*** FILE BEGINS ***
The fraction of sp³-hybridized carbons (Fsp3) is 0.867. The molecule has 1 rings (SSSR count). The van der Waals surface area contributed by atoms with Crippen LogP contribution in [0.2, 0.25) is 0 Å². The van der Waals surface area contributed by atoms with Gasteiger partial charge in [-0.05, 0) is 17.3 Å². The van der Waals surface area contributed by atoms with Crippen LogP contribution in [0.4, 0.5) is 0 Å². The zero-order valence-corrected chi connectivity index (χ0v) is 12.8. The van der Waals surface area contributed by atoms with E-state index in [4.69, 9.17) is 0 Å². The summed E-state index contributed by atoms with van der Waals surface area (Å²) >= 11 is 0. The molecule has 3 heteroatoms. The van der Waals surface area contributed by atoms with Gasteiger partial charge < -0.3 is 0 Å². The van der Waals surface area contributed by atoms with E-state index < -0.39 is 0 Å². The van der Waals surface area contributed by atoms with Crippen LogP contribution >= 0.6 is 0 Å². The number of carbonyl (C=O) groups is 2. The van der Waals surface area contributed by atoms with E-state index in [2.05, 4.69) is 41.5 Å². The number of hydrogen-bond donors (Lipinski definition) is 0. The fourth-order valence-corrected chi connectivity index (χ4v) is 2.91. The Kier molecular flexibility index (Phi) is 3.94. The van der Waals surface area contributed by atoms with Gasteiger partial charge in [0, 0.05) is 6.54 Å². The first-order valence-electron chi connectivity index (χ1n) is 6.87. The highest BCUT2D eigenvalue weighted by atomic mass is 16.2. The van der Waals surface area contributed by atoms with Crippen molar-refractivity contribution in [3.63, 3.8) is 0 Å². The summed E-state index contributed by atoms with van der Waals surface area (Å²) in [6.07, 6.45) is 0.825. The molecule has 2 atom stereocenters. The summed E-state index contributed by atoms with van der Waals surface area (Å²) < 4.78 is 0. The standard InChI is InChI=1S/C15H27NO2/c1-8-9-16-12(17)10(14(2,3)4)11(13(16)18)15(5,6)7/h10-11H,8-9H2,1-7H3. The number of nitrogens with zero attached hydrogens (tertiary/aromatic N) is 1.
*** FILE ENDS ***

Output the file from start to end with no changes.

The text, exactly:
The fraction of sp³-hybridized carbons (Fsp3) is 0.867. The molecule has 1 rings (SSSR count). The van der Waals surface area contributed by atoms with Crippen LogP contribution in [0.2, 0.25) is 0 Å². The van der Waals surface area contributed by atoms with Gasteiger partial charge in [-0.05, 0) is 17.3 Å². The van der Waals surface area contributed by atoms with Crippen LogP contribution in [0.4, 0.5) is 0 Å². The zero-order valence-corrected chi connectivity index (χ0v) is 12.8. The van der Waals surface area contributed by atoms with E-state index in [4.69, 9.17) is 0 Å². The summed E-state index contributed by atoms with van der Waals surface area (Å²) >= 11 is 0. The molecule has 3 heteroatoms. The van der Waals surface area contributed by atoms with Gasteiger partial charge < -0.3 is 0 Å². The van der Waals surface area contributed by atoms with E-state index < -0.39 is 0 Å². The van der Waals surface area contributed by atoms with Crippen LogP contribution >= 0.6 is 0 Å². The number of carbonyl (C=O) groups is 2. The van der Waals surface area contributed by atoms with E-state index in [2.05, 4.69) is 41.5 Å². The number of hydrogen-bond donors (Lipinski definition) is 0. The fourth-order valence-corrected chi connectivity index (χ4v) is 2.91. The Kier molecular flexibility index (Phi) is 3.94. The van der Waals surface area contributed by atoms with Gasteiger partial charge in [0, 0.05) is 6.54 Å². The first-order valence-electron chi connectivity index (χ1n) is 6.87. The highest BCUT2D eigenvalue weighted by atomic mass is 16.2. The van der Waals surface area contributed by atoms with Crippen molar-refractivity contribution in [3.63, 3.8) is 0 Å². The summed E-state index contributed by atoms with van der Waals surface area (Å²) in [6.07, 6.45) is 0.825. The molecule has 2 atom stereocenters. The summed E-state index contributed by atoms with van der Waals surface area (Å²) < 4.78 is 0. The standard InChI is InChI=1S/C15H27NO2/c1-8-9-16-12(17)10(14(2,3)4)11(13(16)18)15(5,6)7/h10-11H,8-9H2,1-7H3. The number of nitrogens with zero attached hydrogens (tertiary/aromatic N) is 1.